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Environmental Engineering - Water Treatment

Water Tretment: Cold Lime Softening

   Posted On :  08.07.2016 11:38 pm

Precipitation softening accomplished at ambient temperatures is referred to as cold lime softening.




Precipitation softening accomplished at ambient temperatures is referred to as cold lime softening. When hydrated lime, Ca(OH)2, is added to the water being treated, the following reactions occur:


CO2 + Ca(OH)2= CaCO3 �+ H2O

carbon dioxide + calcium hydroxide = calcium carbonate + water


Ca(HCO3)2  + Ca(OH)2 = 2CaCO3 �+  2H2O

Calcium      Bicarbonate + calcium hydroxide     = calcium carbonate + water


Mg(HCO3)2  + 2Ca(OH)2=  Mg(OH)2 �+ 2CaCO3 �+ 2H2O

magnesium bicarbonate +        calcium hydroxide =      magnesium hydroxide + Calcium          carbonate + Water


If the proper chemical control is maintained on lime feed, the calcium hardness may be reduced to 35-50 ppm. Magnesium reduction is a function of the amount of hydroxyl (OH-) alkalinity excess maintained. Figures 7-1 and 7-2 show these relationships.


Noncarbonate or permanent calcium hardness, if present, is not affected by treatment with lime alone. If noncarbonate magnesium hardness is present in an amount greater than 70 ppm and an excess hydroxyl alkalinity of about 5 ppm is maintained, the magnesium will be reduced to about 70 ppm, but the calcium will increase in proportion to the magnesium reduction.


For example, in cold lime treatment of a water containing 110 ppm of calcium, 95 ppm of magnesium, and at least 110 ppm of alkalinity (all expressed as calcium carbonate), calcium could theoretically be reduced to 35 ppm and the magnesium to about 70 ppm. However, an additional 25 ppm of calcium would be expected in the treated water due to the following reactions:


MgSO4 +Ca(OH)2    = Mg(OH)2 �+ CaSO4

Magnesium sulfate + Calcium hydroxide = magnesium hydroxide + calcium sulfate


MgCl2 + Ca(OH)2     =   Mg(OH)2 �+ CaCl2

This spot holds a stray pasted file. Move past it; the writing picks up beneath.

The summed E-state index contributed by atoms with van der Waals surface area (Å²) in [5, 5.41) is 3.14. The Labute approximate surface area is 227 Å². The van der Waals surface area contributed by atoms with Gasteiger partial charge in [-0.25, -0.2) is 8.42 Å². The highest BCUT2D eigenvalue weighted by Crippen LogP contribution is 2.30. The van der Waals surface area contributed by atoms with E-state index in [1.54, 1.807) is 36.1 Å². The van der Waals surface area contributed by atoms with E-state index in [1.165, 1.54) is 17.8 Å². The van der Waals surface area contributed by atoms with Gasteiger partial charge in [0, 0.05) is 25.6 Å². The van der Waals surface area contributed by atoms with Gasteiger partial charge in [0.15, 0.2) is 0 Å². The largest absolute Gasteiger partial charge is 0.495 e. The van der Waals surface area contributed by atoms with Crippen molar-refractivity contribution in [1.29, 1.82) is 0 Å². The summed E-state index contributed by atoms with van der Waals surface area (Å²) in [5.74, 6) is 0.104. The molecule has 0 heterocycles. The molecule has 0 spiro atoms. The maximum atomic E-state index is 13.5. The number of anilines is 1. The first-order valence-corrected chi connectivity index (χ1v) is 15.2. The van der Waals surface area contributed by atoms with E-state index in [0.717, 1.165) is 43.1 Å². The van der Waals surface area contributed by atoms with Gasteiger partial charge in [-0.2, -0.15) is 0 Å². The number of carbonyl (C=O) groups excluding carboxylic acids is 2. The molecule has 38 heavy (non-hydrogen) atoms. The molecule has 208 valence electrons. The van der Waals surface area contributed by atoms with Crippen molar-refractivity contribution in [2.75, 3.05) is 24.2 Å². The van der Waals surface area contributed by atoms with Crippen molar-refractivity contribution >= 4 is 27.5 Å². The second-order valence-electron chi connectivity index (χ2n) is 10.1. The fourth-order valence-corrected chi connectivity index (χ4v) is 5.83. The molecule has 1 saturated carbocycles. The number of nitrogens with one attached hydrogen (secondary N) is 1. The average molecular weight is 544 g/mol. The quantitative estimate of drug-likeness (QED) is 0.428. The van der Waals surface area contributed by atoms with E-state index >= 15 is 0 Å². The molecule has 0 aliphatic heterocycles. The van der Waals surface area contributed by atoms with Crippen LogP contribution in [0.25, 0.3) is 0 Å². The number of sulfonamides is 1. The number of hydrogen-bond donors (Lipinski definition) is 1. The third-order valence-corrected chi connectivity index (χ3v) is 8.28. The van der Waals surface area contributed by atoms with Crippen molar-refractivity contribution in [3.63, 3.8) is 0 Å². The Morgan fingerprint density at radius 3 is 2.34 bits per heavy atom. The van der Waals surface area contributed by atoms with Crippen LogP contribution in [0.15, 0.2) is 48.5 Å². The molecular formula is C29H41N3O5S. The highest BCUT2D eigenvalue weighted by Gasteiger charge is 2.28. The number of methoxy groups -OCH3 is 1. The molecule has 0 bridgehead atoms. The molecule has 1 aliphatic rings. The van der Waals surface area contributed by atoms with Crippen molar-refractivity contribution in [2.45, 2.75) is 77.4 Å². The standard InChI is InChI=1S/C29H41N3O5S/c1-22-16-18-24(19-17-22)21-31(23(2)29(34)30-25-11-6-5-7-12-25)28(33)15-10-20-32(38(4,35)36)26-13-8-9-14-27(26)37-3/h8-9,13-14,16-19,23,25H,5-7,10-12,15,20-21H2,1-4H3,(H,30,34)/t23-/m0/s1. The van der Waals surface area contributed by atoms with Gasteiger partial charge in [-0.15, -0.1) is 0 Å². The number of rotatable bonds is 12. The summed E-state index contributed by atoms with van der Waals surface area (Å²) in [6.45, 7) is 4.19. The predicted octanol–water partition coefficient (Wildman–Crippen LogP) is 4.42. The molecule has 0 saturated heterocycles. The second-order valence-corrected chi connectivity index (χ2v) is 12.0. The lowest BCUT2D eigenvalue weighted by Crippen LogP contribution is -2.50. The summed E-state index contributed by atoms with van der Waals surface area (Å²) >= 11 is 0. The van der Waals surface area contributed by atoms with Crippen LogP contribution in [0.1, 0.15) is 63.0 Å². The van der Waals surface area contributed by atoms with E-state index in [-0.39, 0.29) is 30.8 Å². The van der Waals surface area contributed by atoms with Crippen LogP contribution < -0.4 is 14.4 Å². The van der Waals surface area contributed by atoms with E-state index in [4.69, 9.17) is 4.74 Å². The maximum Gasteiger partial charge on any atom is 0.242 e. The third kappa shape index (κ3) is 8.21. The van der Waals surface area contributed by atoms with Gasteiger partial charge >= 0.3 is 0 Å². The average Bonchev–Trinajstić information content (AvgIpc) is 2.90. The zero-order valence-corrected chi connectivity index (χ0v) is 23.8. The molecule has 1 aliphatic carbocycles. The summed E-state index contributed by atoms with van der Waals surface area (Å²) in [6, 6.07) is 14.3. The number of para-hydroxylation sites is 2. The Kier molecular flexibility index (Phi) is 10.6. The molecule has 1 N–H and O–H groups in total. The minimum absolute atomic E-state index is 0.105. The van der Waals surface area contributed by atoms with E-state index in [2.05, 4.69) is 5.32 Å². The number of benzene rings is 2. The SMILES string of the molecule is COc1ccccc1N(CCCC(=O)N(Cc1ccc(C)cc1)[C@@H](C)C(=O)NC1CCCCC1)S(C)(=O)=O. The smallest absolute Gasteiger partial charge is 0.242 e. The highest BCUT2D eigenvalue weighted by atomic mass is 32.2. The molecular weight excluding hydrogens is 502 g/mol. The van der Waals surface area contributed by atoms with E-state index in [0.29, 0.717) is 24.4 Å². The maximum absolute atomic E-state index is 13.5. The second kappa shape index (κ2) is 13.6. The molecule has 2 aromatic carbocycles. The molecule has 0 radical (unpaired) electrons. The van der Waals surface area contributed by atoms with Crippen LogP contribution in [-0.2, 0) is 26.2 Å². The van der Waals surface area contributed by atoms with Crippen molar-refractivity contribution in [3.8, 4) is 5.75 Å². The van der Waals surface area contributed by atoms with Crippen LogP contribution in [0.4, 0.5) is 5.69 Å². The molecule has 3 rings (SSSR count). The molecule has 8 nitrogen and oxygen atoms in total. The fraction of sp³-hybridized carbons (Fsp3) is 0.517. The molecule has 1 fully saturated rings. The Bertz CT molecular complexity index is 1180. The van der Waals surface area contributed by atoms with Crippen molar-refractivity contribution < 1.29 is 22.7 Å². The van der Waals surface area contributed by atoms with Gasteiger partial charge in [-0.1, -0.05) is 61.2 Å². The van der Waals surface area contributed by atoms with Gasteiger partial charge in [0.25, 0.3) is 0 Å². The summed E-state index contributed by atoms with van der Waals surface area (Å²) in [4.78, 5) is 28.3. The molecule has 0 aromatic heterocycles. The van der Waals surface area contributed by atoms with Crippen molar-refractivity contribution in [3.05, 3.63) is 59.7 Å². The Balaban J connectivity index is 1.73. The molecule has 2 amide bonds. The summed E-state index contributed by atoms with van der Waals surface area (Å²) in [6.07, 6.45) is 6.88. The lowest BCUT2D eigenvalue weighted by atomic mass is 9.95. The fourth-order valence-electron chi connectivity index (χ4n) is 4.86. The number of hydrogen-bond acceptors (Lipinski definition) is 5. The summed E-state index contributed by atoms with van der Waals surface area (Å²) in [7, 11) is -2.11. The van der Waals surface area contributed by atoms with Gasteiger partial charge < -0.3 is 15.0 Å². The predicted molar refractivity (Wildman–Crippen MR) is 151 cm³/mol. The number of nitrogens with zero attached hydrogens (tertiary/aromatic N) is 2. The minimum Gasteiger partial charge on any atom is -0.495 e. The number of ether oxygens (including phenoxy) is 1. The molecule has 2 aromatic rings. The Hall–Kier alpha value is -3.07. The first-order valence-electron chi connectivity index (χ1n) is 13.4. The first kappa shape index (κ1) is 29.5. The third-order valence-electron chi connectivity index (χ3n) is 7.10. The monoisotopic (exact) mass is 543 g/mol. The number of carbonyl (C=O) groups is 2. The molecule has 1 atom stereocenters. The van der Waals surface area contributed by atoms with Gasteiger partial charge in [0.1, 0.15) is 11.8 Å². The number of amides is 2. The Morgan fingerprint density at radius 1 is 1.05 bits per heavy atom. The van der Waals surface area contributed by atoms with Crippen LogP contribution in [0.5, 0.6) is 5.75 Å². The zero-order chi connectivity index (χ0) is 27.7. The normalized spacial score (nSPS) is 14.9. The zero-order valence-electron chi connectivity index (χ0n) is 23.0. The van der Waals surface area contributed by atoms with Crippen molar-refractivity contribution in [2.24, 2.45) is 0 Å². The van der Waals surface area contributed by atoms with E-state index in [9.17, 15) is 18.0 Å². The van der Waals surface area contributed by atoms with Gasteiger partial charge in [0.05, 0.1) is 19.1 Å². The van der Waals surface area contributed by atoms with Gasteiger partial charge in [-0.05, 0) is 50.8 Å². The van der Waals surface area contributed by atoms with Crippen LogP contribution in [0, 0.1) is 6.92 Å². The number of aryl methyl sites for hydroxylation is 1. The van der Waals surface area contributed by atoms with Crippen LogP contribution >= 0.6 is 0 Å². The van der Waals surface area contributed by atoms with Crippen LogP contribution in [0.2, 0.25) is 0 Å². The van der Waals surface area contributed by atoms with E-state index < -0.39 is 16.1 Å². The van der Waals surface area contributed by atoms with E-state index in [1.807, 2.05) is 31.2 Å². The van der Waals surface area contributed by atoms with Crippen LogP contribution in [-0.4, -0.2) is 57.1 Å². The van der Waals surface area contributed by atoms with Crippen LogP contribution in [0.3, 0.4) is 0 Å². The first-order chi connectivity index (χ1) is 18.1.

Magnesium chloride + calcium = magnesium hydroxide + calcium chloride


To improve magnesium reduction, which also improves silica reduction in cold process softening, sodium aluminate may be used. The sodium aluminate provides hydroxyl ion (OH-) needed for improved magnesium reduction, without increasing calcium hardness in the treated water. In addition, the hydrolysis of sodium aluminate results in the formation of aluminum hydroxide, which aids in floc formation, sludge blanket conditioning, and silica reduction. The reactions are as follows:


Na2Al2O4 + 4H2O =  2Al(OH)3 � + 2NaOH

sodium aluminate + water = aluminum hydroxide + sodium hydroxide



Mg  + [SO4  - Cl2 ] +  2NaOH = Mg(OH)2� + [Na2SO4 - 2NaCl ]

Magnesium + sulfate chloride + sodium hydroxide = magnesium hydroxide + sodium sulfate chloride


Soda ash (Na2CO3) may be used to improve hardness reduction. It reacts with noncarbonate calcium hardness according to the following:


CaSO4   + Na2CO3    = CaCO3 � + Na2SO4

Calcium sulfate + sodium carbonate = calcium carbonate + Sodium Sulfate


CaCl2     + Na2CO3    = CaCO3 � + 2NaCl

Calcium chloride + sodium carbonate = calcium carbonate + Sodium Chloride


However, noncarbonate magnesium hardness reduction in cold process softening requires added lime. The reactions are as follows:


MgSO4 + Ca(OH)2+ Na2CO3= Mg(OH)2 �+ CaCO3 �+ Na2S - O4

Magnesium su lfate + calcium hydroxide + sodium carbo Nate = magnesium hydr oxide + calcium carbo nate + sodium sulfate


MgCl2 + Ca(OH)2+ Na2CO3= Mg(OH)2�+ CaCO3 �+ 2NaC I

magnesium chl oride + calcium hydro xide + sodium carbo nate = magnesium hydr oxide + calcium carbo nate + sodium chloride

In these reactions, dissolved solids are not reduced because a solution reaction product (sodium sulfate or sodium chloride) is formed.





Tags : Environmental Engineering - Water Treatment
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